12:35 PM: Evacuation orders lifted in several areas of Walbridge fire

The Sonoma County Sheriff’s Department has lifted evacuation orders and warnings on the Sonoma Coast, south of the Russian River and east of Dry Creek as of 12:30 p.m. Tuesday.

For an interactive map of evacuation zones, go here. To find your evacuation zone, go here.

Areas involved include:

Map Grid 1D1

East of the Sonoma Coast

North of the Russian River

West of Meyers Grade Road

South of Fort Ross Road

Map Grid 1D2

East of Meyers Grade Road

North of Russian River

West of Cazadero Highway

South of Fort Ross Road

Map Grid 1D3

East of the Cazadero Highway

North of Russian River

West and South of Old Cazadero Road

Map Grid 1C1

East of the Sonoma Coast

North of Fort Ross Road

West of the south fork of Gualala River

South Stewarts Point Skaggs Springs Road

Map Grid 1C2

East of the south fork of the Gualala River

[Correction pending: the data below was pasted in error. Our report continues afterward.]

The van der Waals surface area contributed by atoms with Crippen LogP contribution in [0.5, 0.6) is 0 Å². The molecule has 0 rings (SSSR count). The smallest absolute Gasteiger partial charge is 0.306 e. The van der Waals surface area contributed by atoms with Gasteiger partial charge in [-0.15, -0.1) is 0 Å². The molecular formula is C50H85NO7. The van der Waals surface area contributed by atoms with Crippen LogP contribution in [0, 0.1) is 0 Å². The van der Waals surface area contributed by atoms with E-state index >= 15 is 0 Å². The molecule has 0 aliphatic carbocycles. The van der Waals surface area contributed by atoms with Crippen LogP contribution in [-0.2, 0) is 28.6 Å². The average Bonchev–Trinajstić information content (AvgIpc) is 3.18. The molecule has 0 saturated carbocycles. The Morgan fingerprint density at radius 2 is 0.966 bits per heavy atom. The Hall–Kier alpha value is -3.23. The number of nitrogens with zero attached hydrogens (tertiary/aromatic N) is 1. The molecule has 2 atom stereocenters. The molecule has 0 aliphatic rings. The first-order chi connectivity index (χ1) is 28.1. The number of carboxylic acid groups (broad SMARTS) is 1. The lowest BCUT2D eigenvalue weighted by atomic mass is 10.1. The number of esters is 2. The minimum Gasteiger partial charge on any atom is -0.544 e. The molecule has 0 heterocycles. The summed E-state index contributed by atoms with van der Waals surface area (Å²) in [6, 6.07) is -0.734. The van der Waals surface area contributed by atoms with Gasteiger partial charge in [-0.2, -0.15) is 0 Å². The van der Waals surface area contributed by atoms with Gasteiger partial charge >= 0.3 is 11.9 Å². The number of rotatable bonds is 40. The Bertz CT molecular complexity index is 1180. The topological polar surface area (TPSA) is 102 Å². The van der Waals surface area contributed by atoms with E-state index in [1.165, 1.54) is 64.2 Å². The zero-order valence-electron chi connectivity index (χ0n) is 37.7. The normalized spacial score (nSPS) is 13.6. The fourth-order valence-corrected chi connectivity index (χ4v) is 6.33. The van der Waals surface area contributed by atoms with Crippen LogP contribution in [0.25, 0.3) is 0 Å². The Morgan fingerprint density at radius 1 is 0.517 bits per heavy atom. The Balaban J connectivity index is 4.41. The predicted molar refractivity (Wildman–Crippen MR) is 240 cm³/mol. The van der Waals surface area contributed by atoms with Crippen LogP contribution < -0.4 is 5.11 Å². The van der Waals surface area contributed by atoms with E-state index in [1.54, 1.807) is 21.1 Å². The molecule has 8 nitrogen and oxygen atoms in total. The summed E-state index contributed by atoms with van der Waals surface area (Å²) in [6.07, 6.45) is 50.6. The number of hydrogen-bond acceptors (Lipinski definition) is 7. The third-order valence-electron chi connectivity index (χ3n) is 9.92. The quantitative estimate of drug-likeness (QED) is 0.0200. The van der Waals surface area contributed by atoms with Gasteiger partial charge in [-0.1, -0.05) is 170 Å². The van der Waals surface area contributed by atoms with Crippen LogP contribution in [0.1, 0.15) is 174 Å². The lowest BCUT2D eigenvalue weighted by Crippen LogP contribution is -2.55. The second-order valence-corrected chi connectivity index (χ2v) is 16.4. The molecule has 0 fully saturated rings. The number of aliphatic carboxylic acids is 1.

North of Fort Ross Road

West and South of King Ridge Road

Map Grid 1E1

All areas south and west of Willow Creek Road

North of Coleman Valley Road and Wright Hill Road

East of the California Coastal National Monument (Bureau of Land Management property)

Map Grid 1E3

All areas south of the Russian River

West of Bohemian Highway

North and East of Coleman Valley Road and Willow Creek Road

Map Grid 1F1

All areas east of Bohemian Highway

North of Graton Road and Harrison Grade Road

West of Harrison Grade Road, Green Valley Road, and Highway 116

South of the Russian River

Map Grid 1F2

All areas south of the Russian River

East and North of Highway 116 (Pocket Canyon)

West of Martinelli Road

Map Grid 2C4

South and West of Asti Road

East of Highway 101

North of Highway 128

Map Grid 2F1

North of Canyon Road

West of Dutcher Creek Rd and the Dry Creek (the actual creek)

West of Highway 101

Map Grid 2F2

South of Canyon Road

East of the Dry Creek (the actual creek)

North of Lytton Springs Road

West of Geyserville Avenue

Map Grid 2F3

South of Lytton Springs Road

East of the Dry Creek (the actual creek)

North of Westside Road

West of the Healdsburg city limits

Map Grid 2G1

East of Highway 101

South and West of Highway 128

North of Alexander Valley Road

Map Grid 2K1

All areas North and East of Westside Road

South of Highway 101

West of the Russian River

Map Grid 2K2

All areas west of Highway 101

East of the Russian River to the Windsor Town limits